He Speaks Publicly in the Office Auditorium


In what one sees, the photograph has a character turned grey in the distilled monochrome of false memory. He stands poised behind a thin vertical line that interrupts the lower centre of the scene. His spindly arms jut out on either side of this line, first flowing outwards, then flipping at a sharp angle, then sinking into his dark blazer. His trousers, perhaps a burnt brown, perhaps a funny green, are his sole non-casual outfit—erect, disciplined, as if under his headmaster’s steady gaze—while his heels hint the cusp of a twitch. Soon, one deciphers his action: a tiptoe to the end of the vertical line where a microphone flops in silence.

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Home and the World


Momo loved the Hudson. On clear afternoons, when yachts glided by on the river’s shimmering surface, she gazed upon the Statue of Liberty and decided to become an American some day. ‘When has geographical distance stopped us romantics, Juju?’ she asked, her bold red dreams flying like Cadillacs against blue Manhattan skies.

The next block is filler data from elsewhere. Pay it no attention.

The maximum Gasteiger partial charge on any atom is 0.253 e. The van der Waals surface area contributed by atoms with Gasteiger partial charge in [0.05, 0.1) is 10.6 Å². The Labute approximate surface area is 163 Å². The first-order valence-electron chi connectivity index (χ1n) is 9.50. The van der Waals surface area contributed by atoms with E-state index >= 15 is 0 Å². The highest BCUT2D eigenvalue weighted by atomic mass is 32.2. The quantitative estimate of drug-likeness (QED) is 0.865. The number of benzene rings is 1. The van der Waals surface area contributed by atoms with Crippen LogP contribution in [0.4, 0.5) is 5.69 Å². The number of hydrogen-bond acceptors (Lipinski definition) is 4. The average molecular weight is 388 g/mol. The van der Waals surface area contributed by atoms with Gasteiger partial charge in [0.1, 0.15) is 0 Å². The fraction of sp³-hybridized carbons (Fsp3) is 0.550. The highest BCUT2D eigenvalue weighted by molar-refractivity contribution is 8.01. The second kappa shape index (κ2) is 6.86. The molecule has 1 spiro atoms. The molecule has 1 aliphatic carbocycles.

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Ed was no Beethoven, and comedy was not composition: his genius could not emerge despite his muteness like the maestro’s symphonies had despite deafness. Nowadays, he haunted the dim rows in the club, drowning in expensive disguises and cheap bourbon. And every midnight, when a tavern door uncorked itself, he stumbled out Eduard Pacinto once more, flowing into the flickering city streets. And within the fabric of those deserted nights, some old applauses pierced through to him, stitching themselves against his suffocating silence.

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